New city law shows trail of political cash

NASHUA – On Tuesday, Alderman-at-Large Ben Clemons saw a city ordinance he sponsored become law.

On Thursday, Clemons filed new legislation to correct an error in his bill.

Under the ordinance, residents can find out how much money unions and other organizations contributed to candidates for public office, just by going online.

Filings by candidates and contributions by political organizations and individuals will be posted on the city’s Web site within three days after being filed and will remain on the site for four years.

Also, every candidate now will be required to file papers with the city clerk, even if the candidate neither raised nor spent money. Another provision allows a candidate to file paperwork by fax or e-mail. The candidate would be responsible for following up to make sure the city clerk received the information electronically.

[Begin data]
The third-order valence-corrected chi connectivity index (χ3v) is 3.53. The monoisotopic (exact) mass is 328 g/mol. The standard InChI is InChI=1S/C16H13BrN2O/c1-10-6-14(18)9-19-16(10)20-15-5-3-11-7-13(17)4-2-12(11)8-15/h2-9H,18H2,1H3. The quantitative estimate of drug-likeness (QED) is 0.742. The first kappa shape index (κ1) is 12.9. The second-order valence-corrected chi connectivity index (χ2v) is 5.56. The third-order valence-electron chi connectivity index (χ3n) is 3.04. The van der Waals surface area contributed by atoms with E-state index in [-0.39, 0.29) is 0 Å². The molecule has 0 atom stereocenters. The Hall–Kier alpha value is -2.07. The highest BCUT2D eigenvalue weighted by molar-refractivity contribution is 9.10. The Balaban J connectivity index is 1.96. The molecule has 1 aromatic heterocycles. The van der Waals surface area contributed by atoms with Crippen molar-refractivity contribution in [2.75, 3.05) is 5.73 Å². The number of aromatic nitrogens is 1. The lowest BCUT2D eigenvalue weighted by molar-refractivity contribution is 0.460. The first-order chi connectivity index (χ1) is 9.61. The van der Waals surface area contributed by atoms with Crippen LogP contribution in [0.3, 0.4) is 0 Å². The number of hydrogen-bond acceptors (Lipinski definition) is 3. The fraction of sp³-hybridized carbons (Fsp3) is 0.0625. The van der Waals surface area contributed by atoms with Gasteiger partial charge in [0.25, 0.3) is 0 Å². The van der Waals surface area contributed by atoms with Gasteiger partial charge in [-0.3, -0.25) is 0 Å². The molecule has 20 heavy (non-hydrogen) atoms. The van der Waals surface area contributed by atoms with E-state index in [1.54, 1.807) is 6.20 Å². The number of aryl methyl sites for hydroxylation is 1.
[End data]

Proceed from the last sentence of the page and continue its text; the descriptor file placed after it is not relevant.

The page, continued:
However, Clemons acknowledged a glitch in the text of the ordinance. The wording requires that a contributor who gives $100 or more to any candidate or to back any ballot initiative must file statements with the city clerk detailing receipts and expenditures.

However, in cases where contributions total $10 or less, only the amount needs to be noted.

Nowhere does the ordinance address contributions between $10 and $100.

Clemons’ new bill opts to change the $100 amount to $10 – thus, contributors of $10 or more must file receipts and expenditures.

Clemons said the city legal staff told him the change might not be needed because for anyone who contributes more than $100, the amount of the contribution over $10 would be reported. But Clemons said he still believes the change is needed to make sure that contributions between $10 and $99 are reported. “I’d still like to submit the legislation to see where it goes,” Clemons said.

“My intent is to go forward with it to change the loophole.”